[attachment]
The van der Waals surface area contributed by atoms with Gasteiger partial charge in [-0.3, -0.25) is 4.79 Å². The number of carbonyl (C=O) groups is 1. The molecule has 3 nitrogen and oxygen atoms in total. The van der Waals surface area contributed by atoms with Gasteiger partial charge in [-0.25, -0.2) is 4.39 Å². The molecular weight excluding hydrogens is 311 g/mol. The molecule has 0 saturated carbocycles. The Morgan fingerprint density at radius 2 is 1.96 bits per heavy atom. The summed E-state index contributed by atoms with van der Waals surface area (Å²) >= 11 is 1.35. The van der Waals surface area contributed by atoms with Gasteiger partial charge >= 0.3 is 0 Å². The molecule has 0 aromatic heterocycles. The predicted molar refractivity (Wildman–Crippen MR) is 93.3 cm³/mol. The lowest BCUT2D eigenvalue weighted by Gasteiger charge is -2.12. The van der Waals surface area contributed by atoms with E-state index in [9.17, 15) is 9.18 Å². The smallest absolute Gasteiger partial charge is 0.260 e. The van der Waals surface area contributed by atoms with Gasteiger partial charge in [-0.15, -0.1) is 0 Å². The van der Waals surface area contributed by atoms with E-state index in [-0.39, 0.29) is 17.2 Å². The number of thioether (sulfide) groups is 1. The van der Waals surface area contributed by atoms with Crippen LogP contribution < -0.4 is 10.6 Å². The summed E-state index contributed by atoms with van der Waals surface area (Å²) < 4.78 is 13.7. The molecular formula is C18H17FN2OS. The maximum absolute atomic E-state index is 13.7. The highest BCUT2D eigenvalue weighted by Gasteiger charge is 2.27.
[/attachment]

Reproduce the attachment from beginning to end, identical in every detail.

The van der Waals surface area contributed by atoms with Gasteiger partial charge in [-0.3, -0.25) is 4.79 Å². The number of carbonyl (C=O) groups is 1. The molecule has 3 nitrogen and oxygen atoms in total. The van der Waals surface area contributed by atoms with Gasteiger partial charge in [-0.25, -0.2) is 4.39 Å². The molecular weight excluding hydrogens is 311 g/mol. The molecule has 0 saturated carbocycles. The Morgan fingerprint density at radius 2 is 1.96 bits per heavy atom. The summed E-state index contributed by atoms with van der Waals surface area (Å²) >= 11 is 1.35. The van der Waals surface area contributed by atoms with Gasteiger partial charge >= 0.3 is 0 Å². The molecule has 0 aromatic heterocycles. The predicted molar refractivity (Wildman–Crippen MR) is 93.3 cm³/mol. The lowest BCUT2D eigenvalue weighted by Gasteiger charge is -2.12. The van der Waals surface area contributed by atoms with E-state index in [9.17, 15) is 9.18 Å². The smallest absolute Gasteiger partial charge is 0.260 e. The van der Waals surface area contributed by atoms with Gasteiger partial charge in [-0.15, -0.1) is 0 Å². The van der Waals surface area contributed by atoms with E-state index in [-0.39, 0.29) is 17.2 Å². The number of thioether (sulfide) groups is 1. The van der Waals surface area contributed by atoms with Crippen LogP contribution < -0.4 is 10.6 Å². The summed E-state index contributed by atoms with van der Waals surface area (Å²) < 4.78 is 13.7. The molecular formula is C18H17FN2OS. The maximum absolute atomic E-state index is 13.7. The highest BCUT2D eigenvalue weighted by Gasteiger charge is 2.27.